During the Misfit Conference, AJ & Melissa arranged for us to sit in a theatre and watch two movies — Lemonade and the beginnings of a documentary called “Identifying Nelson / Buscando a Roberto”.
Nelson de Witt is pretty amazing. As a young child, he was adopted from Honduras. His adoptive parents weren’t provided much information about his origins, but were willing to take him home to Boston and make him part of their family. As a teenager, his father received a phone call and Nelson learned that he wasn’t from Honduras but was one of the “missing children of El Salvador” — a group of children that had been separated from their families during the civil war.
Nelson’s story is amazing, and I encourage you to check out more about him on his website. One of the things I identified with the most in watching the start of his documentary is the story of reunification between parents and children that have been separated for years.
The separation between me and my biological father is not nearly as dramatic as Nelson’s story. In fact, it’s pretty mundane and somewhat common. My parents were never married. My mother had been married to my sister’s father and she and my father never got married. Shortly after my birth they separated. A few years later, my mother met my step-father, John Robert Reed (Bob), and they got married.
Bob wanted to adopt my sister and I and my mother wanted us to be sealed in the Oakland temple as an eternal family. At some point my father was approached to sign away his parental rights, and he agreed and that allowed Bob to adopt me.
Shortly after this, my father was married and moved out of state. There was very little contact between my father and my mother over the years. I remember one time my father was going to be in town and wanted to see me and my mother felt that wasn’t a good idea, so it didn’t happen. I’m not sure if my father ever tried to make contact after that.
During the worst years of the abuse and during my teenage years when I was dealing with the worst of the aftermath of the abuse, I used to daydream a lot about who my father was and what he was like. I had what I refer to as “knight on a white horse” syndrome and I kept thinking that if only my father knew what my life was like he would sweep in and take me away from all my troubles. This never happened.
During my senior year in high school, I was determined to get in contact with my father before I left for college — against my mother’s wishes. I wasn’t sure exactly what I wanted from the meeting, but I wanted it.
At some point, my mom mentioned that she thought I had an aunt and uncle that lived nearby, and I was able to get in touch with them and they put me in contact with my father. The lady my father had married shortly after splitting with my mom had passed away and he had remarried and had another daughter.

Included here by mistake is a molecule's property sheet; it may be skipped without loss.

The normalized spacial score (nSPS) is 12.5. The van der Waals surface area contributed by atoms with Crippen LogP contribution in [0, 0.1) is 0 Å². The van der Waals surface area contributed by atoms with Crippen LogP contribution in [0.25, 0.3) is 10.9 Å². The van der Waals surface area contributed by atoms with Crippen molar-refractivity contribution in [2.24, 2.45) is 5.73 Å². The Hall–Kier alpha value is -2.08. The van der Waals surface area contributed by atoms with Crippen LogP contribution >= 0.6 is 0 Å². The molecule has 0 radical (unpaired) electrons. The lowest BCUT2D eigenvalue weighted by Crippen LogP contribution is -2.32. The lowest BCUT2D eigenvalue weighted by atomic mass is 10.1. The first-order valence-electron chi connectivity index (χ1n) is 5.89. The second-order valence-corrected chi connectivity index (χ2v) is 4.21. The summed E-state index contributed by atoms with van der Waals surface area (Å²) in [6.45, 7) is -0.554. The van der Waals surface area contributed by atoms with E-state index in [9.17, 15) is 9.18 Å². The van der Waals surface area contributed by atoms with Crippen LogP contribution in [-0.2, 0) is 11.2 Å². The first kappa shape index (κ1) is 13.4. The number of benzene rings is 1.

Over the next several months, we talked on the phone and exchanged letters. For whatever reason, I didn’t tell him much about the troubles I had gone through with my step-father, Bob. There was one point where I was going to tell him, but I didn’t want to jeopardize any potential relationship with him by making it seem like I was blaming him for what happened.
Plans were made for me to visit Ogden, Utah at the end of my Christmas break and on the way back to Wisconsin. There was quite a bit of financial drama that became associated with the trip. My father had mentioned he would pay for the cost to change the ticket (instead of going from Sacramento to Duluth, Minnesota, I was now going from Sacramento to Salt Lake City and then to Duluth, Minnesota a few days later), but he wasn’t able to send the money. I didn’t have the extra money at the time to pay for the ticket and my mother needed to help me pay for it — even though she was against me making the trip.
When I got to Ogden, my father’s wife met me at the airport along with my younger sister. My father was still working up in Idaho and his trip had been extended an extra day, so the time we were going to spend together was shortened.
Meeting my father’s wife and her children, who were at home for the holidays, was a very surreal experience. My thoughts about “family” had been somewhat twisted over the years and here were these people calling me “family” and expecting me to act in a certain way, and I don’t think I was living up to how they expected me to act.
An additional complication was that a combination of the effects of flying (something I still don’t do well with), depression after spending a few weeks in the same house with my step-dad, and a touch of the flu had me feeling really, really horrible. In that first 24 hours that I was in Utah, I think I slept about 20 of them and wasn’t very socialable.
The next day, I met my father and the surreal feelings of it all continued. One of the things that was the hardest for me was that he had a very close relationship with his daughter — my younger sister. It was hard to watch them together and not be jealous.
I was only in Utah for a few days before I had to go back to school. My father talked a lot about when I was a baby and how much he enjoyed having me around. He also gave me a bunch of photos of him and some of my relatives — including a handful of photos of me with relatives from his side of the family as a baby.
I’m grateful that I did put myself out there and met my father when I did. I’ll write more about what happened with our relationship after we met in a different post.